By Langreth, Robert
The Saturday Evening Post , Vol. 279, No. 4
Kerrin Gerson survived a traumatic and turbulent childhood growing up in the Deep South in the 1980s. Her mother died of breast cancer when Kerrin was 15; her relationship with her father disintegrated when he remarried soon after. She left home and spent her last two years of high school living out of her car or crashing with friends. "One moment I had a loving mother, and the next moment I had nothing. Absolutely nothing," she says.
She married at 26, divorced two years later, in 1996, and fell into even deeper depression. Antidepressants did little to ease her symptoms; Paxil made her anxiety worse. She had suicidal thoughts. "I was convinced I was worthless, unlovable and a fraud," says Gerson, now 39.
Today Gerson is off medication, out of therapy, and happier than she has ever been. She owes her rebound to a startling revolution in psychological counseling that has taken four decades to unfold--and which now is spreading to the farthest reaches of American medicine. She fixed herself with cognitive-behavioral therapy.
Gerson turned to CBT in 1997 after spotting an ad for a patient trial in a Nashville, Tennessee, newspaper. She was surprised when her therapist, Vanderbilt University psychologist Steven Hollon, didn't bother to dwell on her troubled childhood. Instead, he focused on fixing the present. He made her write a log of daily activities and gave her homework assignments, such as a night out with friends. He zeroed in on her negative thoughts about herself and slowly convinced her that they were distortions.
"It turned out to be the greatest gift," says Gerson, a first-grade teacher who has just opened a yoga studio with a friend. CBT, she says, "saved my life and gave me an entirely new worldview."
And that is the essence of CBT: Depression, anxiety and other ills aren't the cause of a cascade of debilitating thoughts and self-loathing--they are, instead, a result of the same. Eliminate bad thoughts and you can short-circuit bad feelings. CBT drops the endless search for past hurts, teaches patients how to prevent negative thoughts from creeping into their minds, and coaches them on how to cope. "We are starting to believe that what you think has a powerful influence on symptoms," says Harvard psychiatrist Arthur Barsky, who has tested CBT. "You first get the anxiety-producing ideas, and then you get the emotions." Boston University psychologist Michael Otto adds: "Now there is an alternative to being on the couch."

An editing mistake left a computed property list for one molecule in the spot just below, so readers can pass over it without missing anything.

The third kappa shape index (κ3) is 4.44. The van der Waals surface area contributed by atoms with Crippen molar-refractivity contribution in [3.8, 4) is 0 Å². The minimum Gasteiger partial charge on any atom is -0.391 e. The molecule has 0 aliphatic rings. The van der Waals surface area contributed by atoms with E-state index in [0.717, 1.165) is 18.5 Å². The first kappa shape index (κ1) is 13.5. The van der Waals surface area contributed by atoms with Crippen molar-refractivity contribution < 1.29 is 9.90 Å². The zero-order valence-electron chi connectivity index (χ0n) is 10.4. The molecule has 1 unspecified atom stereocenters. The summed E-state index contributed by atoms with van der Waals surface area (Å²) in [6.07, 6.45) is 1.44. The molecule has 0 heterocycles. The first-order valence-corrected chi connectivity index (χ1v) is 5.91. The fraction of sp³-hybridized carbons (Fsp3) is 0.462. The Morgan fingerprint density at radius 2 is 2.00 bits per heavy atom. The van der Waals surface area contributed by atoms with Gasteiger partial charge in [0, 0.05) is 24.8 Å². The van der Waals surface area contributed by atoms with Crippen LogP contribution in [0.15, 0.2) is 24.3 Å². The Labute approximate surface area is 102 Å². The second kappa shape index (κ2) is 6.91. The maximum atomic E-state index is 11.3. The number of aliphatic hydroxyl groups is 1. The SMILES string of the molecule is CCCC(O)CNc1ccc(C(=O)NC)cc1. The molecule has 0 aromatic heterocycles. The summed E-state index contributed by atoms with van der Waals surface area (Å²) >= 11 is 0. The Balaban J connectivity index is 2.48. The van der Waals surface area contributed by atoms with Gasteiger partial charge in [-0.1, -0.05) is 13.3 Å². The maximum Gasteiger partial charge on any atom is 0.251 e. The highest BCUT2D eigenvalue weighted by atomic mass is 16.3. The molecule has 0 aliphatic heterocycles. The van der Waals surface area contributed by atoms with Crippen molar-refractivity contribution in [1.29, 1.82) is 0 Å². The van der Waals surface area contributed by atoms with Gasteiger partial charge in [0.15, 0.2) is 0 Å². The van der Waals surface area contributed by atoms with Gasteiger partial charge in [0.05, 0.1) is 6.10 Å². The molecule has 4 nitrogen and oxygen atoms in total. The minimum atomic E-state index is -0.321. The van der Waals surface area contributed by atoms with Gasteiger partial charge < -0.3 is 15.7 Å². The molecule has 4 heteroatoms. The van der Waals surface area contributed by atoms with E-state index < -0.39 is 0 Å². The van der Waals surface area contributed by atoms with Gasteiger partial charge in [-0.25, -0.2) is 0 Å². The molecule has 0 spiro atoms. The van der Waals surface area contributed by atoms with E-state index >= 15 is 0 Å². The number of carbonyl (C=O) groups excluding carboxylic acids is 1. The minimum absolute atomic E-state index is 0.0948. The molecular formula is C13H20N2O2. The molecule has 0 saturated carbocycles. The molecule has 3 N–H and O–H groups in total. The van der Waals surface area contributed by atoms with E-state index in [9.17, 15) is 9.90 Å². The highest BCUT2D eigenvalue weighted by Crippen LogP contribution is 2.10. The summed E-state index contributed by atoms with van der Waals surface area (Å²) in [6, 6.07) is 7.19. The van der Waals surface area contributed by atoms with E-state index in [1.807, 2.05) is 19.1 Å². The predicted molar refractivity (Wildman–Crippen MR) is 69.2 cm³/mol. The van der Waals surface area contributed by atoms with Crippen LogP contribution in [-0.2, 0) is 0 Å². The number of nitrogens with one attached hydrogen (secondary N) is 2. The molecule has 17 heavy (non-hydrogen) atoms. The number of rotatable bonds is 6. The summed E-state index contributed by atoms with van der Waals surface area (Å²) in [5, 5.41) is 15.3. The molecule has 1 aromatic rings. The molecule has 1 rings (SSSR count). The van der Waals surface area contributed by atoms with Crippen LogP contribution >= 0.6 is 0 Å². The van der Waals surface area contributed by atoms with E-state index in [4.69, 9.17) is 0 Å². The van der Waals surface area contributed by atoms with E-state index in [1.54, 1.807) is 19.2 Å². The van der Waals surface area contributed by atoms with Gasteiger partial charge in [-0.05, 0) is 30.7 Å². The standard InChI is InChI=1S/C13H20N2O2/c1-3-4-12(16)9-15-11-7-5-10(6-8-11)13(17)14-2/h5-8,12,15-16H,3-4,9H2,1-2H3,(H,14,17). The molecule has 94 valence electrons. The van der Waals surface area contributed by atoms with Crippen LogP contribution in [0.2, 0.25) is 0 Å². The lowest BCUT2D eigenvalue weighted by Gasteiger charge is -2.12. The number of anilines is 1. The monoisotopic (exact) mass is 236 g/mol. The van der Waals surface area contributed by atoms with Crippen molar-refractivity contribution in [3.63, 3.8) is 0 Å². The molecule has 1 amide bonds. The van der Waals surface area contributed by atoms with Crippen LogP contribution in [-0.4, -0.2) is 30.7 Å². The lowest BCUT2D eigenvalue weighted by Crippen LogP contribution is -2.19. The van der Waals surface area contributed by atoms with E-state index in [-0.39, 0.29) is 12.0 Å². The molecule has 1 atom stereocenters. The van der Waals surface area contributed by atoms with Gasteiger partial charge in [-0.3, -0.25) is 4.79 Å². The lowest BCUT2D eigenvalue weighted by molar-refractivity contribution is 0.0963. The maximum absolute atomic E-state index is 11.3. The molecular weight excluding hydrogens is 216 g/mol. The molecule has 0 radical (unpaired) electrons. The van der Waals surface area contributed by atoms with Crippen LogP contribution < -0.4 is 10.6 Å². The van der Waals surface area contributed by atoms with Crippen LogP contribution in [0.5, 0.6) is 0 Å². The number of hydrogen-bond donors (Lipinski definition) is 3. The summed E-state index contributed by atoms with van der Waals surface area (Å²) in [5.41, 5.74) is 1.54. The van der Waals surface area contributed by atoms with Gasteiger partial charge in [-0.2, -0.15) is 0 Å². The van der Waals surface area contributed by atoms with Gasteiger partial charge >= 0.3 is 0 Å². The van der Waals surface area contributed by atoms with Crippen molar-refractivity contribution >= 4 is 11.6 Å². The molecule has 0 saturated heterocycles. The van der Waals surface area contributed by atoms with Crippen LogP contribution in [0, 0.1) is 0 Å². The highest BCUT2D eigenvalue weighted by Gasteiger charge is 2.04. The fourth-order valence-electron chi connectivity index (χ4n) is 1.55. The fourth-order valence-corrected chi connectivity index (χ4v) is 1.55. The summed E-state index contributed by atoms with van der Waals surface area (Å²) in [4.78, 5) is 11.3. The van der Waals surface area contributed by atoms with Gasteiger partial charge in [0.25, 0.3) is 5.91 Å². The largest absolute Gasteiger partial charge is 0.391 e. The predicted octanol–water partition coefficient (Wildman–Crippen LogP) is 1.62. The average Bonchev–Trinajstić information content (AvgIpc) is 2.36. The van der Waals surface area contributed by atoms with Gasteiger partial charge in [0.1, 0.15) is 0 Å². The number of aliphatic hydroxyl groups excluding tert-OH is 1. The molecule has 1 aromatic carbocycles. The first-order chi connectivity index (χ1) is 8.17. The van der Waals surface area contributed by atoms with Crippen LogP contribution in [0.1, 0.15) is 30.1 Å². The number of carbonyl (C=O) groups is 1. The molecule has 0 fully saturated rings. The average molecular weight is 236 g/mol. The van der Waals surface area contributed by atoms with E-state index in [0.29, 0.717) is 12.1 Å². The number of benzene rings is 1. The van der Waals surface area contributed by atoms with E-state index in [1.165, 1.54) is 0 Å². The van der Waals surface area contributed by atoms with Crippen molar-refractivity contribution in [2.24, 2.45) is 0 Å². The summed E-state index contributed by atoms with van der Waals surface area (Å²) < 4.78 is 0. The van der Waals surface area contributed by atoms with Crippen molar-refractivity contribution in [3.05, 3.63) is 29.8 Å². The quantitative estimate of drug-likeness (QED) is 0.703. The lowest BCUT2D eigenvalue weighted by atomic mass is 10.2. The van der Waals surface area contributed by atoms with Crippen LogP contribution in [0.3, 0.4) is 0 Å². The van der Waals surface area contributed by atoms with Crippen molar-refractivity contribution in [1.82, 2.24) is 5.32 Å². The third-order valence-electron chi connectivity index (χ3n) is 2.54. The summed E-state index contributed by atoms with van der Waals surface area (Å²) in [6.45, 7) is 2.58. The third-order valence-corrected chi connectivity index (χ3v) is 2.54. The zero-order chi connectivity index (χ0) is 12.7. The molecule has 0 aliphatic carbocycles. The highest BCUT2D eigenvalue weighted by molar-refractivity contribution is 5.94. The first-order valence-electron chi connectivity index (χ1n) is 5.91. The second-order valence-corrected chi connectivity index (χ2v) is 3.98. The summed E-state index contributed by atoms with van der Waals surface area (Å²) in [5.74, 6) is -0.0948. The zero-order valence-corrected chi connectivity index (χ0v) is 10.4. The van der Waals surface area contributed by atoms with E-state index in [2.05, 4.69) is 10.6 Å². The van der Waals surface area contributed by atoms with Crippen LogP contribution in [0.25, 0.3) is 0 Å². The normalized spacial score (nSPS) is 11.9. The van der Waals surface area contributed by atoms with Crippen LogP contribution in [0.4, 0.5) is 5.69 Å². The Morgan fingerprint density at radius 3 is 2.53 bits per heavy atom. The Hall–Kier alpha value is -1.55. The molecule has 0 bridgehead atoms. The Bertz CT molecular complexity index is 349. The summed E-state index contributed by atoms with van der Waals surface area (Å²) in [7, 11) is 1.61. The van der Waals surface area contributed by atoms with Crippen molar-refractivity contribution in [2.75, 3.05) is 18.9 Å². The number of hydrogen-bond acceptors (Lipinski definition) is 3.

Moreover, CBT intentionally is finite in duration. It aims to push patients out of the shrink's office after only 10 to 25 visits, in sharp contrast to traditional psychotherapy that can run on for many years. (Some CBT patients need more.) That makes CBT particularly popular among employee health plans and insurers intent on reducing the costs of psychotherapy. "Woody Allen therapy is forever," says Hollon, Kerrin Gerson's shrink. "This is about taking action."
In dozens of small patient trials staged over three decades, cognitive behavioral therapy has been shown to be surprisingly effective in quelling an ever-expanding array of mental maladies: depression, anxiety, panic attacks, obsessive-compulsive disorder, post-traumatic stress syndrome, bulimia, hypochondria--even insomnia. Now almost 150 clinical trials are under way to learn whether CBT also can help patients with Tourette's syndrome, gambling addiction, obesity, irritable bowel syndrome and more; one trial studies the therapy in children who have been sexually abused.
The rise of cognitive therapy rankles psychotherapists and psychiatrists who ply the retrospective analysis and soulful conversation, whose origins date back to Sigmund Freud and the 1890s. CBT is "a simplistic method of treatment," it is "being oversold," and it appeals to health plans simply because it ends so quickly, says Charles Brenner, a psychoanalyst in New York and past president of the American Psychoanalytic Association. …